The way I do it is to remove the door and set it down horizontal on 3 or 4 chairs.
I measure the same distance down from the TOP of the door (cuz the bottom of the door may have been cut before) to ensure I get the bottom cut straight.
I put down two 2" wide strips of painter's masking tape along the door to prevent the circular saw shoe from scratching the door veneer, and clamp a straight edge on the door.
Then, I set up my circular saw to cut a 1/8 inch kerf depth just to remove the veneer on the top of the door without chipping it up. (the most chipping occurs when the teeth of the blade are travelling perpendicular to the work. So, by setting up the kerf depth so that the blade teeth are travelling almost horizontally when they enter and exit the work, the less chipping you'll have)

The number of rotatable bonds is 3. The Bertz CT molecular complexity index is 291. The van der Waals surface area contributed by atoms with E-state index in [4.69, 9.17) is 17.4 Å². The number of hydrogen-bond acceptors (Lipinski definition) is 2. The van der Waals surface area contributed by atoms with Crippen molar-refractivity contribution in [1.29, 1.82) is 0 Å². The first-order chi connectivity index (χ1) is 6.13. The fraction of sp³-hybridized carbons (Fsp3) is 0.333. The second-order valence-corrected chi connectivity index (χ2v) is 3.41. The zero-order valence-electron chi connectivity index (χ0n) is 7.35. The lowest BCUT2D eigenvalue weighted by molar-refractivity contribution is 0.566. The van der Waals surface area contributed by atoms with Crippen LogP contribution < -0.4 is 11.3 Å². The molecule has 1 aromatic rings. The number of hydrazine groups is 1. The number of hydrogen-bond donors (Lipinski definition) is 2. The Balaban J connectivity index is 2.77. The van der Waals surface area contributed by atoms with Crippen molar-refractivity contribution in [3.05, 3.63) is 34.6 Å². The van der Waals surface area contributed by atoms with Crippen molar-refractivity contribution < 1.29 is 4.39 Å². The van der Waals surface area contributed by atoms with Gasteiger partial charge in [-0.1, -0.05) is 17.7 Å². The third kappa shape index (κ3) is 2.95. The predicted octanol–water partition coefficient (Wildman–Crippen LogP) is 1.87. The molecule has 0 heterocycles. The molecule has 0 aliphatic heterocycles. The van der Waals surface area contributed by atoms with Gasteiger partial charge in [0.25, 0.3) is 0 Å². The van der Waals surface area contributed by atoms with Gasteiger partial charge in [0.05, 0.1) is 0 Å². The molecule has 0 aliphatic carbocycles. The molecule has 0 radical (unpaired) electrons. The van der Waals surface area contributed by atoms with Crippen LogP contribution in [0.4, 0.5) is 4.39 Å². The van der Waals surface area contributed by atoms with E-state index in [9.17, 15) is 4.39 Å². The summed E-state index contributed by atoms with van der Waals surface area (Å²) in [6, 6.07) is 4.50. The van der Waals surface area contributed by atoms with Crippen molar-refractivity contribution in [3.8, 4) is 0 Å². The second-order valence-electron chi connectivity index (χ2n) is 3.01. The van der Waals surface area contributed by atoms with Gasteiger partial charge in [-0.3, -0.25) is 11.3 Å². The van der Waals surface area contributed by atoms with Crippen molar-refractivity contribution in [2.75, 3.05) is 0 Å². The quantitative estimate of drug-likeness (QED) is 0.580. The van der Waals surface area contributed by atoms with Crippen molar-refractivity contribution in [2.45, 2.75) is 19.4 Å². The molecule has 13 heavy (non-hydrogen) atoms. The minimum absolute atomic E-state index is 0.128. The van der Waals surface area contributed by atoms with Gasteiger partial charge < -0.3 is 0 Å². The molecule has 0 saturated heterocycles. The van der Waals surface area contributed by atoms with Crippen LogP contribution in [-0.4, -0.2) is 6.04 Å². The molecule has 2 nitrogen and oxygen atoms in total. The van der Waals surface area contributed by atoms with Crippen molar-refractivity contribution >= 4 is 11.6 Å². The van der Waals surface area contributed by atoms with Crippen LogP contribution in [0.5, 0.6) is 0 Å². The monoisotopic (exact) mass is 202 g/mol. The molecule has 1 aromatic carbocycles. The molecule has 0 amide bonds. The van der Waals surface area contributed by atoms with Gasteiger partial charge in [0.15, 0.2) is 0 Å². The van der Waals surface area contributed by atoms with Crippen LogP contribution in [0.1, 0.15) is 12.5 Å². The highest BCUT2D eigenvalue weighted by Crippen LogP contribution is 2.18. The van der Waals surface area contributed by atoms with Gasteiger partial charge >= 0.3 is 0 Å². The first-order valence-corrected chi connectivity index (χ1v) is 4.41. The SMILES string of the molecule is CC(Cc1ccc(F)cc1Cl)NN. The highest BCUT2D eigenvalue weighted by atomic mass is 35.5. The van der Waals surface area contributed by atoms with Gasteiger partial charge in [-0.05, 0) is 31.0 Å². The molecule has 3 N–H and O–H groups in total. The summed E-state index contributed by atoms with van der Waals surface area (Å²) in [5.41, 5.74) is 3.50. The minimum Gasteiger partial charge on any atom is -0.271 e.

Then I apply 2 or 3 pieces of masking tape to the straight edge and set up my circular saw to cut a 1 3/8 inch deep kerf to just cut through the veneer on the other side of the door without chipping it up. The masking tape holds the saw, and hence the blade, away from the previously cut veneer to prevent chipping it.
Then I sand the cut edges of the door to remove the sharp edge so it doesn't chip.
PS#1: You're not likely to cut into the hollow core of the door, but if you do, you can take the door down to some lumber yards and ask to have it "re-styled". What the guy will do is cut a piece of fir lumber to fit in the hollow bottom of the door, and glue it in place so you can cut another 2 or 3 inches off the bottom should you ever want to.
PS#2: If you have trouble getting the hinge pins out (especially the top pin cuz it'll be rusted from the humidity), just grab onto the top of the hinge pin with a pair of locking pliers and TWIST back and forth while pulling upward. That will cause the rust on the pin and the rust inside the hinge knuckle to wear against each other and smooth each other out, thereby allowing the removal of the pin. And, some penetrating oil will also help, too.